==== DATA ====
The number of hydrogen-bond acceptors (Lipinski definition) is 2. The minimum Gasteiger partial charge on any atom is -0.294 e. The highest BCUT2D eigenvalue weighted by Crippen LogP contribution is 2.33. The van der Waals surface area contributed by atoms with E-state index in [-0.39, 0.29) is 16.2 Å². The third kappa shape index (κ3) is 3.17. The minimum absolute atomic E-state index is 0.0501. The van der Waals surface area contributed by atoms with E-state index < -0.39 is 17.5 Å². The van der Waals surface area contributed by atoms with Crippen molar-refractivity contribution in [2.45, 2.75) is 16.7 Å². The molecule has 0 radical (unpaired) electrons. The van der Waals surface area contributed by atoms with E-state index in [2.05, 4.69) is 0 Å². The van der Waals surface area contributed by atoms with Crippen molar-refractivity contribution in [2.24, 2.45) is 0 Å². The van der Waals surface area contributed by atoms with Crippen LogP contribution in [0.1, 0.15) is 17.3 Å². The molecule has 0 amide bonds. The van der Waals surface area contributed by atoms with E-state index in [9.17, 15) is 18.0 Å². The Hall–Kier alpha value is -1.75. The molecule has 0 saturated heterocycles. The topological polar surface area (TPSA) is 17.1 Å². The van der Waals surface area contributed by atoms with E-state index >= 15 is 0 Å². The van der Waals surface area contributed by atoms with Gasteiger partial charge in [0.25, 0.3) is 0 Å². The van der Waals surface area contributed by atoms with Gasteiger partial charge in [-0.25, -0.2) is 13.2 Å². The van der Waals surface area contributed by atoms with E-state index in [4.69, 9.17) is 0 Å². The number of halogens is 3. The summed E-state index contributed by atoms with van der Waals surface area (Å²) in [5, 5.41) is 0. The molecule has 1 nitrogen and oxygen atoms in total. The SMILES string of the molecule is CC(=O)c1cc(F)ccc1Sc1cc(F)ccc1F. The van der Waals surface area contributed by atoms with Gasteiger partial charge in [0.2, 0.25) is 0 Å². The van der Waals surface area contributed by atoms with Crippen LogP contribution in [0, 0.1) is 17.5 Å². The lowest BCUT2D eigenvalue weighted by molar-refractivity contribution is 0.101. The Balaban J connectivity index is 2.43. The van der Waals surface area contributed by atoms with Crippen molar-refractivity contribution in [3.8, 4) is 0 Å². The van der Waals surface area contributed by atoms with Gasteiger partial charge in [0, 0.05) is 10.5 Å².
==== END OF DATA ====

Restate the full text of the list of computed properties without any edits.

The number of hydrogen-bond acceptors (Lipinski definition) is 2. The minimum Gasteiger partial charge on any atom is -0.294 e. The highest BCUT2D eigenvalue weighted by Crippen LogP contribution is 2.33. The van der Waals surface area contributed by atoms with E-state index in [-0.39, 0.29) is 16.2 Å². The third kappa shape index (κ3) is 3.17. The minimum absolute atomic E-state index is 0.0501. The van der Waals surface area contributed by atoms with E-state index < -0.39 is 17.5 Å². The van der Waals surface area contributed by atoms with Crippen molar-refractivity contribution in [2.45, 2.75) is 16.7 Å². The molecule has 0 radical (unpaired) electrons. The van der Waals surface area contributed by atoms with E-state index in [2.05, 4.69) is 0 Å². The van der Waals surface area contributed by atoms with Crippen molar-refractivity contribution in [2.24, 2.45) is 0 Å². The van der Waals surface area contributed by atoms with Crippen LogP contribution in [0.1, 0.15) is 17.3 Å². The molecule has 0 amide bonds. The van der Waals surface area contributed by atoms with E-state index in [9.17, 15) is 18.0 Å². The Hall–Kier alpha value is -1.75. The molecule has 0 saturated heterocycles. The topological polar surface area (TPSA) is 17.1 Å². The van der Waals surface area contributed by atoms with E-state index >= 15 is 0 Å². The van der Waals surface area contributed by atoms with Gasteiger partial charge in [0.25, 0.3) is 0 Å². The van der Waals surface area contributed by atoms with Gasteiger partial charge in [-0.25, -0.2) is 13.2 Å². The van der Waals surface area contributed by atoms with E-state index in [4.69, 9.17) is 0 Å². The number of halogens is 3. The summed E-state index contributed by atoms with van der Waals surface area (Å²) in [5, 5.41) is 0. The molecule has 1 nitrogen and oxygen atoms in total. The SMILES string of the molecule is CC(=O)c1cc(F)ccc1Sc1cc(F)ccc1F. The van der Waals surface area contributed by atoms with Gasteiger partial charge in [0.2, 0.25) is 0 Å². The van der Waals surface area contributed by atoms with Crippen LogP contribution in [0, 0.1) is 17.5 Å². The lowest BCUT2D eigenvalue weighted by molar-refractivity contribution is 0.101. The Balaban J connectivity index is 2.43. The van der Waals surface area contributed by atoms with Crippen molar-refractivity contribution in [3.8, 4) is 0 Å². The van der Waals surface area contributed by atoms with Gasteiger partial charge in [0, 0.05) is 10.5 Å².